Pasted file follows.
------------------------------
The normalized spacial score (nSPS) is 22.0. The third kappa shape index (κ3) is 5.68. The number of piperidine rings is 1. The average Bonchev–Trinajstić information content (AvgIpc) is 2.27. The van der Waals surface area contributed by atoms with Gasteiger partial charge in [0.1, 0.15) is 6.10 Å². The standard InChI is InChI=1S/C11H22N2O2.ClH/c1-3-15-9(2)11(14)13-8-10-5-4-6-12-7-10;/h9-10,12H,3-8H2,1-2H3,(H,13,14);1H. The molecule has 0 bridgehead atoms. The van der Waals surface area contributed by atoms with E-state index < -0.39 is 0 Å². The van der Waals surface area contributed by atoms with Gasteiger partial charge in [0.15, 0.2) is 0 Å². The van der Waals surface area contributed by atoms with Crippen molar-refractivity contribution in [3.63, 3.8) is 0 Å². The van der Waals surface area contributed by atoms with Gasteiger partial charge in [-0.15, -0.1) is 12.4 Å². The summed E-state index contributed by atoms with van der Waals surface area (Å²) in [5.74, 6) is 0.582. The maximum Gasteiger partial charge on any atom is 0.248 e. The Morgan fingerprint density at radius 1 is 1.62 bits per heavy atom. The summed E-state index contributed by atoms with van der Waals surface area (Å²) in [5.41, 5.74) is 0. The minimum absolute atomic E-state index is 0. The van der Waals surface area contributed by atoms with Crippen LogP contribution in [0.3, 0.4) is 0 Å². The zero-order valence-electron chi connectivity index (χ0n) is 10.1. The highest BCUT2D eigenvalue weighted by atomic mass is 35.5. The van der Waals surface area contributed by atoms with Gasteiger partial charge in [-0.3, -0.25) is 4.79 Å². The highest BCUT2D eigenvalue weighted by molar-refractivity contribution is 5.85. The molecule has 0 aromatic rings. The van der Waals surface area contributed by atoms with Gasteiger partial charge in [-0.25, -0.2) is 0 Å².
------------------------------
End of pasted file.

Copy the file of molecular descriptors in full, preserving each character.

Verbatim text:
The normalized spacial score (nSPS) is 22.0. The third kappa shape index (κ3) is 5.68. The number of piperidine rings is 1. The average Bonchev–Trinajstić information content (AvgIpc) is 2.27. The van der Waals surface area contributed by atoms with Gasteiger partial charge in [0.1, 0.15) is 6.10 Å². The standard InChI is InChI=1S/C11H22N2O2.ClH/c1-3-15-9(2)11(14)13-8-10-5-4-6-12-7-10;/h9-10,12H,3-8H2,1-2H3,(H,13,14);1H. The molecule has 0 bridgehead atoms. The van der Waals surface area contributed by atoms with E-state index < -0.39 is 0 Å². The van der Waals surface area contributed by atoms with Gasteiger partial charge in [0.15, 0.2) is 0 Å². The van der Waals surface area contributed by atoms with Crippen molar-refractivity contribution in [3.63, 3.8) is 0 Å². The van der Waals surface area contributed by atoms with Gasteiger partial charge in [-0.15, -0.1) is 12.4 Å². The summed E-state index contributed by atoms with van der Waals surface area (Å²) in [5.74, 6) is 0.582. The maximum Gasteiger partial charge on any atom is 0.248 e. The Morgan fingerprint density at radius 1 is 1.62 bits per heavy atom. The summed E-state index contributed by atoms with van der Waals surface area (Å²) in [5.41, 5.74) is 0. The minimum absolute atomic E-state index is 0. The van der Waals surface area contributed by atoms with Crippen LogP contribution in [0.3, 0.4) is 0 Å². The zero-order valence-electron chi connectivity index (χ0n) is 10.1. The highest BCUT2D eigenvalue weighted by atomic mass is 35.5. The van der Waals surface area contributed by atoms with Gasteiger partial charge in [-0.3, -0.25) is 4.79 Å². The highest BCUT2D eigenvalue weighted by molar-refractivity contribution is 5.85. The molecule has 0 aromatic rings. The van der Waals surface area contributed by atoms with Gasteiger partial charge in [-0.25, -0.2) is 0 Å².